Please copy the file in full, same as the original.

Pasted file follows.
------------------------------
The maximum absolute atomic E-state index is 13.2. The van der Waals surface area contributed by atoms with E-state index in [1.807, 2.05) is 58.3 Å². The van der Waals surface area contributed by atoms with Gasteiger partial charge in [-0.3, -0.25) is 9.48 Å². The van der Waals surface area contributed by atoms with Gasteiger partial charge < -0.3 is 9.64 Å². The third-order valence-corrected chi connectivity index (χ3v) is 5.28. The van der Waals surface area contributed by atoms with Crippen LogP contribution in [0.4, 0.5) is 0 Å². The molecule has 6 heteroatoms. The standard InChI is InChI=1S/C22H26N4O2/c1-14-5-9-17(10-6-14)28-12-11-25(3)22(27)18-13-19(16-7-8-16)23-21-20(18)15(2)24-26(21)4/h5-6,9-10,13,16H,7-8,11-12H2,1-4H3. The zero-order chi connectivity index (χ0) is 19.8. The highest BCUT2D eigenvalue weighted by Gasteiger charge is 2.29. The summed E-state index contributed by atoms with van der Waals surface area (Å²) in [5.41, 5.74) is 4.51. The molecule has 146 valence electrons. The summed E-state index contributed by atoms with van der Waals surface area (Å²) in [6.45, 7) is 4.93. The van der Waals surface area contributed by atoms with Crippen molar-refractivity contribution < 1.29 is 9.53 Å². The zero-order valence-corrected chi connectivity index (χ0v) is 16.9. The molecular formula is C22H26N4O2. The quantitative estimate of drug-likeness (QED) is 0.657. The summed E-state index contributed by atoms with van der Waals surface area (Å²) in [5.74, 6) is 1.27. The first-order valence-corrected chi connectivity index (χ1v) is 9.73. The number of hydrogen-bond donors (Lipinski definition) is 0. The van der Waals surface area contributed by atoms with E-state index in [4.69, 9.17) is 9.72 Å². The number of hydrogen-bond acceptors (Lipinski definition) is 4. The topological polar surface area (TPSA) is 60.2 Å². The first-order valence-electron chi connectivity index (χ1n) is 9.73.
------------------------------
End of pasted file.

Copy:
The maximum absolute atomic E-state index is 13.2. The van der Waals surface area contributed by atoms with E-state index in [1.807, 2.05) is 58.3 Å². The van der Waals surface area contributed by atoms with Gasteiger partial charge in [-0.3, -0.25) is 9.48 Å². The van der Waals surface area contributed by atoms with Gasteiger partial charge < -0.3 is 9.64 Å². The third-order valence-corrected chi connectivity index (χ3v) is 5.28. The van der Waals surface area contributed by atoms with Crippen LogP contribution in [0.4, 0.5) is 0 Å². The molecule has 6 heteroatoms. The standard InChI is InChI=1S/C22H26N4O2/c1-14-5-9-17(10-6-14)28-12-11-25(3)22(27)18-13-19(16-7-8-16)23-21-20(18)15(2)24-26(21)4/h5-6,9-10,13,16H,7-8,11-12H2,1-4H3. The zero-order chi connectivity index (χ0) is 19.8. The highest BCUT2D eigenvalue weighted by Gasteiger charge is 2.29. The summed E-state index contributed by atoms with van der Waals surface area (Å²) in [5.41, 5.74) is 4.51. The molecule has 146 valence electrons. The summed E-state index contributed by atoms with van der Waals surface area (Å²) in [6.45, 7) is 4.93. The van der Waals surface area contributed by atoms with Crippen molar-refractivity contribution < 1.29 is 9.53 Å². The zero-order valence-corrected chi connectivity index (χ0v) is 16.9. The molecular formula is C22H26N4O2. The quantitative estimate of drug-likeness (QED) is 0.657. The summed E-state index contributed by atoms with van der Waals surface area (Å²) in [5.74, 6) is 1.27. The first-order valence-corrected chi connectivity index (χ1v) is 9.73. The number of hydrogen-bond donors (Lipinski definition) is 0. The van der Waals surface area contributed by atoms with E-state index in [4.69, 9.17) is 9.72 Å². The number of hydrogen-bond acceptors (Lipinski definition) is 4. The topological polar surface area (TPSA) is 60.2 Å². The first-order valence-electron chi connectivity index (χ1n) is 9.73.